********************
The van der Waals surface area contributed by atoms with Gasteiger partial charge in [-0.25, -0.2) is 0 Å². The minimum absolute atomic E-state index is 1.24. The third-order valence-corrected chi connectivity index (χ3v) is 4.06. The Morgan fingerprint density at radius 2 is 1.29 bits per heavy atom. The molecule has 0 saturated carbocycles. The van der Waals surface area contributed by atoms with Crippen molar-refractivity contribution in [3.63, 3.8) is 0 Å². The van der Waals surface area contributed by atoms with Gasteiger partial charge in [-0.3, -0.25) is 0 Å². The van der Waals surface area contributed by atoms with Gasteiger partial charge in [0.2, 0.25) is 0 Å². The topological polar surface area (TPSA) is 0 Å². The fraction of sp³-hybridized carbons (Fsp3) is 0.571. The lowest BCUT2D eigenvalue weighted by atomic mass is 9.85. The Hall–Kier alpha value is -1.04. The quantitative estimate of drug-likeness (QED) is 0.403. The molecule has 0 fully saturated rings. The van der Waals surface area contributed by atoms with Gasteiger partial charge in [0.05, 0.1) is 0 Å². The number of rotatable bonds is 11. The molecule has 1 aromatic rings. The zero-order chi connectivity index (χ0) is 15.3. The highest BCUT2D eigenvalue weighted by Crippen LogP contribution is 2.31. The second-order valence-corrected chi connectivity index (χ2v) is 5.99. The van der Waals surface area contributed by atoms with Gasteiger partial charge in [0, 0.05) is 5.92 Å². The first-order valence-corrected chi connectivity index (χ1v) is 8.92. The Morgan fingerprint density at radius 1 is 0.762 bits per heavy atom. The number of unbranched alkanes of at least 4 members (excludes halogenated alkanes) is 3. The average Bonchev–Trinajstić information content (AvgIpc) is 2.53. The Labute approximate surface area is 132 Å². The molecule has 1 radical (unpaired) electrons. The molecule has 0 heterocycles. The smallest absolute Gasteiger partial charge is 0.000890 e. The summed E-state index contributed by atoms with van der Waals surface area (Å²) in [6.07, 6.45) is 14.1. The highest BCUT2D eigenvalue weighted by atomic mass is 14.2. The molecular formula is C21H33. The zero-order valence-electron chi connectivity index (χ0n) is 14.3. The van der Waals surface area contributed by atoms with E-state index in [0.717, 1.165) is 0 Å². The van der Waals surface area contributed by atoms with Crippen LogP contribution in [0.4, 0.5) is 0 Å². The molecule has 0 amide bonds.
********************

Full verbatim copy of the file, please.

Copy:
The van der Waals surface area contributed by atoms with Gasteiger partial charge in [-0.25, -0.2) is 0 Å². The minimum absolute atomic E-state index is 1.24. The third-order valence-corrected chi connectivity index (χ3v) is 4.06. The Morgan fingerprint density at radius 2 is 1.29 bits per heavy atom. The molecule has 0 saturated carbocycles. The van der Waals surface area contributed by atoms with Crippen molar-refractivity contribution in [3.63, 3.8) is 0 Å². The van der Waals surface area contributed by atoms with Gasteiger partial charge in [-0.3, -0.25) is 0 Å². The van der Waals surface area contributed by atoms with Gasteiger partial charge in [0.2, 0.25) is 0 Å². The topological polar surface area (TPSA) is 0 Å². The fraction of sp³-hybridized carbons (Fsp3) is 0.571. The lowest BCUT2D eigenvalue weighted by atomic mass is 9.85. The Hall–Kier alpha value is -1.04. The quantitative estimate of drug-likeness (QED) is 0.403. The molecule has 0 fully saturated rings. The van der Waals surface area contributed by atoms with Gasteiger partial charge in [0.05, 0.1) is 0 Å². The number of rotatable bonds is 11. The molecule has 1 aromatic rings. The zero-order chi connectivity index (χ0) is 15.3. The highest BCUT2D eigenvalue weighted by Crippen LogP contribution is 2.31. The second-order valence-corrected chi connectivity index (χ2v) is 5.99. The van der Waals surface area contributed by atoms with Gasteiger partial charge in [0, 0.05) is 5.92 Å². The first-order valence-corrected chi connectivity index (χ1v) is 8.92. The Morgan fingerprint density at radius 1 is 0.762 bits per heavy atom. The number of unbranched alkanes of at least 4 members (excludes halogenated alkanes) is 3. The average Bonchev–Trinajstić information content (AvgIpc) is 2.53. The Labute approximate surface area is 132 Å². The molecule has 1 radical (unpaired) electrons. The molecule has 0 heterocycles. The smallest absolute Gasteiger partial charge is 0.000890 e. The summed E-state index contributed by atoms with van der Waals surface area (Å²) in [6.07, 6.45) is 14.1. The highest BCUT2D eigenvalue weighted by atomic mass is 14.2. The molecular formula is C21H33. The zero-order valence-electron chi connectivity index (χ0n) is 14.3. The van der Waals surface area contributed by atoms with E-state index in [0.717, 1.165) is 0 Å². The van der Waals surface area contributed by atoms with Crippen LogP contribution in [0.4, 0.5) is 0 Å². The molecule has 0 amide bonds.